• Age: age under 45 years is recommended for heart donors. Donors older than 45 years may be considered after careful screening for the presence of significant coronary artery disease and if graft ischaemia times more than 4 hours is expected. Older donors can be considered for older recipients or highly sensitised recipients with negative crossmatch.

      • Size: assignment of hearts from female donors to male recipients can be performed safely, especially in the absence of pulmonary hypertension or when the predicted heart mass value in the recipient is within 20% to 30%.

      • Other donor factors will include haemodynamic status, metabolism status, systolic function, blood Group and anti-human leukocyte antigen (HLA) compatibility, as well as comorbidities:

      • Left ventricular hypertrophy should be detected by echocardiography in all donors.

      • Coronary artery disease should be researched by coronary angiography in patients with age under 45 years, diabetes, hypertension, obesity, hyperlipidaemia, or tobacco and/or cocaine/methamphetamine use.

      • The heart of donors with a history of tobacco, cocaine, and amphetamine abuse can be safely used if the systolic function is normal, maximal wall thickness is less than 14 mm, and coronary angiography is normal.

Complications of a cardiac transplant2

Apart from primary graft dysfunction, the main challenges after heart transplantation relate to either the efficacy or side effects of immunosuppression (eg, rejection, infection, cardiac allograft vasculopathy, late graft dysfunction, malignancy, renal failure, hypertension, diabetes mellitus).

At five years after transplantation1

      • About a third of patients have abnormal renal function due to a combination of drug toxicity and pre-existing renal disease.

      • A third have transplant coronary artery disease - see under 'Graft vasculopathy', below.

      • A fifth have experienced malignancy.

Other complications
These include:

      • Complications of anaesthesia and surgery: eg, bleeding, infection, drug reactions, deep vein thrombosis.

      • Infection: particularly Epstein-Barr virus (EBV), which is a major cause of death in the first year after transplant. May require intravenous aciclovir and a reduction of the dose of immunosuppressant medication.

      • Chronic immunosuppression: causes increased risk of malignancy (mainly skin cancer or lymphoma).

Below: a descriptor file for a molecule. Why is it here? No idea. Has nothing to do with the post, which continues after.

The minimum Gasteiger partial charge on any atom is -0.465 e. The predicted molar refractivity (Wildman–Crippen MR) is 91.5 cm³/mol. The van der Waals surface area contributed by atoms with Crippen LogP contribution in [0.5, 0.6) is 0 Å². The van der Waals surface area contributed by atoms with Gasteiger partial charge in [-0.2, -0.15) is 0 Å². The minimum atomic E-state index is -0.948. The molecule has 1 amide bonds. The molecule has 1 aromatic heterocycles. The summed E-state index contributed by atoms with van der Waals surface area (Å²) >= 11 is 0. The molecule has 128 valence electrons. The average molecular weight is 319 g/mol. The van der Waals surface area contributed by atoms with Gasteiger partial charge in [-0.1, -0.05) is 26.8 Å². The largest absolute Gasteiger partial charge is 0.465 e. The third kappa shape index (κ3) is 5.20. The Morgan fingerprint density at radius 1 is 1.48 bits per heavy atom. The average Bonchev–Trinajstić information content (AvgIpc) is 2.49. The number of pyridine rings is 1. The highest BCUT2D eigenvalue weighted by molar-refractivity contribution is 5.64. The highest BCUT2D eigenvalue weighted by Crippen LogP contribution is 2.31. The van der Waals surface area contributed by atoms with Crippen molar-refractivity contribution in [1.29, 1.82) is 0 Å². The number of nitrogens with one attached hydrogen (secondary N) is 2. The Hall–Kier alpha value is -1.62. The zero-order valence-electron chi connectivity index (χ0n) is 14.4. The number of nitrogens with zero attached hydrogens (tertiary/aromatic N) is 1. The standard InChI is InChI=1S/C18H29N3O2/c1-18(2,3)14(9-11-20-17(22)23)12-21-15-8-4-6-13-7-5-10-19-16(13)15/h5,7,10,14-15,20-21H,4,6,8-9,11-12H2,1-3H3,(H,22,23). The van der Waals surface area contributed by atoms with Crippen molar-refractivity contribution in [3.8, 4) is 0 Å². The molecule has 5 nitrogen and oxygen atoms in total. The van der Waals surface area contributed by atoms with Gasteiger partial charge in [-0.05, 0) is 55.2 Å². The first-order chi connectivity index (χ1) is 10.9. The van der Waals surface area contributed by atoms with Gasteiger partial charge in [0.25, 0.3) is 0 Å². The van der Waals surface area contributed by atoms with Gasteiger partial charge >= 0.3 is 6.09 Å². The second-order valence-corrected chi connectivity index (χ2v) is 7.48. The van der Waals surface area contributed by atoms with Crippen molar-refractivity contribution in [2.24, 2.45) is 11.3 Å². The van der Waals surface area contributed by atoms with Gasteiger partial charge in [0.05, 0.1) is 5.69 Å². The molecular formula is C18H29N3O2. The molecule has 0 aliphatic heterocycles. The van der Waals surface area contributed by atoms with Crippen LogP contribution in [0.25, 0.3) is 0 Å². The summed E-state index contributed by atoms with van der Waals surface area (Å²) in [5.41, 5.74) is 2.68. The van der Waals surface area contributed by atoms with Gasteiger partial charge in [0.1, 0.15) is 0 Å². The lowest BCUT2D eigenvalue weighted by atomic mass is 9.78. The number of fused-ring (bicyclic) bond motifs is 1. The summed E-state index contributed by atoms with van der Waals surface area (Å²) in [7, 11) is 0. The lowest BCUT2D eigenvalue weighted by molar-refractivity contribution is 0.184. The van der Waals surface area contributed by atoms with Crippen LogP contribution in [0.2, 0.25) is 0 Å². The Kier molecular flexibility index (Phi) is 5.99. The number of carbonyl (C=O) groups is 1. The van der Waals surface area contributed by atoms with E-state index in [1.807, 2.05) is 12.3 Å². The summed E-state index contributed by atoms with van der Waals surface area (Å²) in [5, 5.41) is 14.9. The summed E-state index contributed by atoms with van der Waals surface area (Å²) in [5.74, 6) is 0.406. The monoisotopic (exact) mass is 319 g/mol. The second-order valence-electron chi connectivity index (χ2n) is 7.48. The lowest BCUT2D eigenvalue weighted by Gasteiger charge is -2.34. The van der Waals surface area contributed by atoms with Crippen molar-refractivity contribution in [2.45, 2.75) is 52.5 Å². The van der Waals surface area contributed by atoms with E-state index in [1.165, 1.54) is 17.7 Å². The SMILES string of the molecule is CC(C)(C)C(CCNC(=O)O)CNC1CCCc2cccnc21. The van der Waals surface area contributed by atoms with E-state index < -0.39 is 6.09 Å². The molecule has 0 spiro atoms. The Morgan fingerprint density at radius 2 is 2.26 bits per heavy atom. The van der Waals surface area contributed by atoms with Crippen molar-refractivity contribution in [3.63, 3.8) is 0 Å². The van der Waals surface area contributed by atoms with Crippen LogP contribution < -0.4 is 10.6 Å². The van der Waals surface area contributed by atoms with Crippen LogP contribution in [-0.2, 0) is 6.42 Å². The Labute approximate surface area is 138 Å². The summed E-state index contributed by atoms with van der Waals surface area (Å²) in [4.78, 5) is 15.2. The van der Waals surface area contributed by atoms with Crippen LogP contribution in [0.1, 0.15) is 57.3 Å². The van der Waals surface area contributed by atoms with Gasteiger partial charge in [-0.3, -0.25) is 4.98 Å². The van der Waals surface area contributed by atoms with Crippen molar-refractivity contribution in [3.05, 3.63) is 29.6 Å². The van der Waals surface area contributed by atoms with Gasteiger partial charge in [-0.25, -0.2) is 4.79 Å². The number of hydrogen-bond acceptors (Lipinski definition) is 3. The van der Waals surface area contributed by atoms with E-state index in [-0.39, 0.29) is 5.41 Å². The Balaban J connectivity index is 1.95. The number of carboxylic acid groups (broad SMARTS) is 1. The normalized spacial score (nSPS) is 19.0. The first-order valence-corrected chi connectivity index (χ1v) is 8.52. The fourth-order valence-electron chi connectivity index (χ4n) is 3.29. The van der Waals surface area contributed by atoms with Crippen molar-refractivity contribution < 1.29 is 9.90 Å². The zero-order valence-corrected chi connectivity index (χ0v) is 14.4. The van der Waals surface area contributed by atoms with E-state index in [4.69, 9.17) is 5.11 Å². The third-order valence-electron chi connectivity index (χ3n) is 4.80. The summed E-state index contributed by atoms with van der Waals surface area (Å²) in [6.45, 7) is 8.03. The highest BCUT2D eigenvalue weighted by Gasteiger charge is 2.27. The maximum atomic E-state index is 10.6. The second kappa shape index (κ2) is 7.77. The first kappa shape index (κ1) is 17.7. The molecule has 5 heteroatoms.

• Hypertension: may occur in up to 70% of recipients. Angiotensin-converting enzyme (ACE) inhibitors are the first-choice antihypertensives. ACE inhibitors and calcium-channel blockers may benefit graft vasculopathy.

      • Hyperlipidaemia: 50% of recipients have raised lipids after five years. All adult heart transplant patients should be treated with a statin.

      • Osteoporosis: secondary to immunosuppressant drugs.

      • Acute rejection: between 20-40% of patients have at least one episode of acute rejection. Acute rejection causes diastolic dysfunction. Presentation may be subtle but features may include fever, flu-like symptoms, a third heart sound, raised filling pressures or atrial flutter.

      • Chronic rejection: causes accelerated coronary artery disease due to immune damage to the coronary arteries. This is the most common cause of late death after transplantation.

Immunosuppression and rejection

      • Immunosuppression: the usual drugs used are ciclosporin A or tacrolimus, together with corticosteroids and one other agent. Drug toxicity is almost inevitable.

      • Steroid treatment: starts with large intravenous doses of methylprednisolone, followed by oral prednisolone. Some patients can be weaned off steroids but a small dose of prednisolone enables lower doses of the other drugs to be used.

      • The third drug used in 'standard triple-drug regimens' is usually azathioprine. Mycophenolate mofetil is an alternative but is more expensive and its role has not yet been fully evaluated.

      • Monitoring rejection episodes:

        • The definitive investigation for detecting rejection is transvenous endomyocardial biopsy under local anaesthetic and radiological control.

        • Echocardiography may have a role in children.

        • Biopsy is performed weekly for the first month, then at decreasing intervals over the first year.

Infection after transplantation

      • Immunosuppression causes a high risk of infection, especially during the first few months after transplant.

      • Within the first few weeks, infection is usually bacterial with common infections.